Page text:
The throw-away economy refers to the prevalence of consumer goods which only last for a short period of time. When they stop working / no longer relevant, we throw them away and replace them with new goods.
This is in contrast to an economy where resources are more scare – and if a good is purchased, we expect to make it last a considerable time – repairing if necessary.
For example, in the past, if our socks had a hole, we would sew them up (‘darning’ your socks). But, these days, if socks get a hole, it is more convenient to throw them away and buy some cheap socks instead.
If average wages are £10 an hour. Why spend 30 minutes sewing your socks, when you can buy a new pair for £3? In the past, wages were much lower compared to prices. If you only earnt £1 an hour, then it is worth sewing your socks to save buying a new pair for £3.
Therefore, rising real wages make a throw-away economy more likely.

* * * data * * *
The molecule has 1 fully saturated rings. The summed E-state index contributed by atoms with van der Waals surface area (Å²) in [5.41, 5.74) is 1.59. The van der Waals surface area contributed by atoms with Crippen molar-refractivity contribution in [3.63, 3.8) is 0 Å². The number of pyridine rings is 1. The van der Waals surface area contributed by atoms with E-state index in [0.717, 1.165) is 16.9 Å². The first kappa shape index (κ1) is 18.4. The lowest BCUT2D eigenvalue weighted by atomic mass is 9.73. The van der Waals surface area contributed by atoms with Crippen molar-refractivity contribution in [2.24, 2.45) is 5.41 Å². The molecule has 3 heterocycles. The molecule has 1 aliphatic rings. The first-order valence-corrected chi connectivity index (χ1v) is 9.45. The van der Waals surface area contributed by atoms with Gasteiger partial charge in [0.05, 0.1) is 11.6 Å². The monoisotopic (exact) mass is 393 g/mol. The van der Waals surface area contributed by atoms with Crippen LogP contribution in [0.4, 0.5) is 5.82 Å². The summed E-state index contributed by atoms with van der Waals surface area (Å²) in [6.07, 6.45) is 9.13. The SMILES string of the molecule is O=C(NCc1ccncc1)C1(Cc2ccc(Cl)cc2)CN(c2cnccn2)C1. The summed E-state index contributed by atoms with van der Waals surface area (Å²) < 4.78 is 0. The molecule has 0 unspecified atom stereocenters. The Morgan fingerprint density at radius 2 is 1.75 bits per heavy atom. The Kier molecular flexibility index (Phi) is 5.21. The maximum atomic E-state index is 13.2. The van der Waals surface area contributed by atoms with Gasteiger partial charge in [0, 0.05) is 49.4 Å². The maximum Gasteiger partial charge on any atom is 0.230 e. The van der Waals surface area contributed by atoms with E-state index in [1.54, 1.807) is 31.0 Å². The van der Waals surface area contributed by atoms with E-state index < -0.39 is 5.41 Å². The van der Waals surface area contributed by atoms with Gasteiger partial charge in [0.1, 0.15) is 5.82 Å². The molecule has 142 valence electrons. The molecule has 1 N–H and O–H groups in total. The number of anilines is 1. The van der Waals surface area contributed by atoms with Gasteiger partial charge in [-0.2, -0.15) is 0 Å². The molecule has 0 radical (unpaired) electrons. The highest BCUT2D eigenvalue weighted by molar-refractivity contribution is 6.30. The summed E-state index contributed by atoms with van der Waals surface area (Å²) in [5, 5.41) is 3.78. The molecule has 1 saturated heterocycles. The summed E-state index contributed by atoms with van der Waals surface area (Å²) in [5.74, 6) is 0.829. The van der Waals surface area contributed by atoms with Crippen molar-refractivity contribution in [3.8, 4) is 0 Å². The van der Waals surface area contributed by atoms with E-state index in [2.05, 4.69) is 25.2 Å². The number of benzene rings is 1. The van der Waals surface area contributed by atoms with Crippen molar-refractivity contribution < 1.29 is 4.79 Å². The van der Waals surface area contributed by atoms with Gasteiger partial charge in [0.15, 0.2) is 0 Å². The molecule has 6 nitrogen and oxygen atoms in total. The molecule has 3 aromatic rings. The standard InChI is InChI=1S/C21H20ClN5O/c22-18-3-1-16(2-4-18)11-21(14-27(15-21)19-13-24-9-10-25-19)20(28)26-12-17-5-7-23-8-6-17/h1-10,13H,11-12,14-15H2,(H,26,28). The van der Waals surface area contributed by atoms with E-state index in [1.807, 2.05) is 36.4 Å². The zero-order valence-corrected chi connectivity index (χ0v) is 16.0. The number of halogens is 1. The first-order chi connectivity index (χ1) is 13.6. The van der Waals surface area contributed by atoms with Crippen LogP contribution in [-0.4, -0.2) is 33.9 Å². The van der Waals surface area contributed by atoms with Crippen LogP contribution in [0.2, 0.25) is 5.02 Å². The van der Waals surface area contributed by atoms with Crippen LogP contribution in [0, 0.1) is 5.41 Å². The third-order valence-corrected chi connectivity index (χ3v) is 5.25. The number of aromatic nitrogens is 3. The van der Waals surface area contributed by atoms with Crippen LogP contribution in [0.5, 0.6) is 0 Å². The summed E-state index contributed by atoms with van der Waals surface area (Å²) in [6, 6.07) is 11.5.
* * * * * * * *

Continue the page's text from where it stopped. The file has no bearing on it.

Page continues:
In the past, there were many TV repair shops – if your tv or electronic goods broke down, you would try to have them fixed. In today’s world, if a TV broke down, we would be liable to throw away the TV and buy a new one. It is not so expensive and electronic goods are always offering new features. After a couple of years, your electronic goods can feel ‘outdated’ pretty quick. I have a stack of CDs I don’t play in CD players any more.
The problem of the tin openers
The inspiration for this post has been the number of tin-openers we have got through in the past 12 months. We have bought four tin openers, all of which have ceased working after a short period of use. In each case, we have thrown it away and bought a new one. The first two were from Sainsburys and Asda. They cost about £4 and looked fairly robust. But, after a few weeks, they stopped working properly, and then failed completely. My lodger uses the tin-opener most, so I told him since I paid £5 for a tin-opener and it stopped working, he might as well go get one from a Pound shop. The first tin opener did open one can of Heinz soup then it snapped. 99p to open one tin! That is called a false economy!
He took it back to the 99p shop and the workers laughed. They obviously got returned tin openers all the time. He got a replacement, but that broke straight-away, even before opening a tin.